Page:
Among those who practice polygamy and speak openly about their lives, most consider it an integral part of their spiritual and religious belief system and, therefore, existing outside of the boundaries of legislation. It is difficult to obtain an accurate accounting of persons living in polygamous (including polyandry, polyamory and polygyny) relationships in America, as very few people are willing to openly admit being a part of a cultural group that is illegal across the country, but news reports published during the trial of Tom Green estimated that 20,000 to 40,000 people live in polygamous households, primarily located in Southwestern states, particularly Utah and Arizona.

As the Church of Jesus Christ of Latter-Day Saints was originally constituted and practiced by Brigham Young, plural marriages were condoned, and were, in fact, considered necessary for the achievement of the highest blessings of heaven, according to tenets espoused by Church founder Joseph Smith. The practice of polygamy was outlawed by the Church when the federal government legislated against it and made the banning of polygamy a requirement for all territories wishing to achieve statehood. In an effort to expedite admission to the Union, (then) Church President Wilford Woodruff declared polygamy against Mormon doctrine in 1890, several years before Utah was admitted to American statehood, and stated that the practice of polygamy would result in excommunication from the LDS Church.

Several anti-polygamy groups have been formed by former members of polygamous families. Former members related incidents to authorities of teenage boys being cast out of the group to make more young girls available for marriage to the group's older men. Girls are married as young as twelve years of age, and seldom are allowed to complete a high school education.

Tom Greene was eventually convicted of four counts of bigamy and one count of child rape for having sex with a thirteen-year-old girl who he claimed was his "spiritual wife." Green was sentenced to two five-year sentences in federal prison. In May 2006, the leader of a larger polygamist sect, Warren Jeff, was added to the Federal Bureau of Investigation's (FBI) Ten Most-Wanted List, amid charges of bigamy and sexual relations with children. The FBI has issued a $100,000 reward for information leading to his arrest.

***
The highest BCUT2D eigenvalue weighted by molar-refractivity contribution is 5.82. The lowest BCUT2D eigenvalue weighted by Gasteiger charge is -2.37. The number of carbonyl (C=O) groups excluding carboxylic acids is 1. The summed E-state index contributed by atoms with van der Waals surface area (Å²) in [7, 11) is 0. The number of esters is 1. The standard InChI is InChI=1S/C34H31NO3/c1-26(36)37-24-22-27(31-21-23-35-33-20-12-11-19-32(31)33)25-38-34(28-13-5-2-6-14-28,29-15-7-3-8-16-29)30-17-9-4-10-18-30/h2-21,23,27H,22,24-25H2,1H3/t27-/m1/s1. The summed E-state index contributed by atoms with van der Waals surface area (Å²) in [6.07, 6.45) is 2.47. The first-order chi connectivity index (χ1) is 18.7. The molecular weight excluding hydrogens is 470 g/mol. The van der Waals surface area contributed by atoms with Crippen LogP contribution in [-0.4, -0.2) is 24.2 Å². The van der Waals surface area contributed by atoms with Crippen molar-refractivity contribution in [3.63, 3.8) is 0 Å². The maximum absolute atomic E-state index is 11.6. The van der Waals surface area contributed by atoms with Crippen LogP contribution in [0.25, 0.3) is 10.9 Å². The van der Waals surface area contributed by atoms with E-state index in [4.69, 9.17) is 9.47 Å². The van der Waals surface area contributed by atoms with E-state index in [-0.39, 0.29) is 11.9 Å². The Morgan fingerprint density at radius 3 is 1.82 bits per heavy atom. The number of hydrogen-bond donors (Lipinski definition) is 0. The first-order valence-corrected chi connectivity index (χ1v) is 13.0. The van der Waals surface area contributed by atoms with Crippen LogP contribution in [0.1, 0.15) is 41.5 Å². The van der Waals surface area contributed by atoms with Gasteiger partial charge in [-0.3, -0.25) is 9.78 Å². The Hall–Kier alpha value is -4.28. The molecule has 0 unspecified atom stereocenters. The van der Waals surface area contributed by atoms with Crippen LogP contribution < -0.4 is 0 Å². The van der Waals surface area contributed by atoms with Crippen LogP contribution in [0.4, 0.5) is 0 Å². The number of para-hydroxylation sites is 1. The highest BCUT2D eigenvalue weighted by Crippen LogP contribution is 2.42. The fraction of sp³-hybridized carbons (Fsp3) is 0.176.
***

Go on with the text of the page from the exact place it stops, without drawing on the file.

FURTHER RESOURCES

Books

Bennion, Janet. Women of Principle: Female Networking in Contemporary Mormon Polygyny. New York: Oxford University Press, 1998.

Bradley, Martha Sonntag. Kidnapped From That Land: The Government Raids on the Short Creek Polygamists. Salt Lake City, Utah: University of Utah Press, 1993.

Gordon, Sarah Barringer. The Mormon Question: Polygamy and Constitutional Conflict in Nineteenth-Century America. Chapel Hill, North Carolina: University of North Carolina Press, 2002.

Kern, Louis J. An Ordered Love: Sex Roles and Sexuality in Victorian Utopias—the Shakers, the Mormons, and the Oneida Community. Chapel Hill, North Carolina: University of North Carolina Press, 1981.

Moore-Emmett, Andrea. God's Brothel: The Extortion of Sex for Salvation in Contemporary Mormon and Christian Fundamentalist Polygamy and the Stories of 18 Women Who Escaped. San Francisco: Pince-Nez Press, 2004.

Web sites

Polygamy.com. "Is Honeymoon Over for Bigamy?" April 23, 2000. 〈http://www.polygamy.com/articles/templates/〉 (accessed May 14,2006).

Tapestry Against Polygamy. "Polygamy Background Information.". 〈http://www.polygamy.org/history.shtml〉 (accessed May 14,2006).

The Principle. "Green Prosecutors Clash on Many Fronts." April 22, 2002. 〈http://www.polygamyinfo.com/plygmedia%2002%2040desnes.htm (verified link)〉 (accessed May 14, 2006).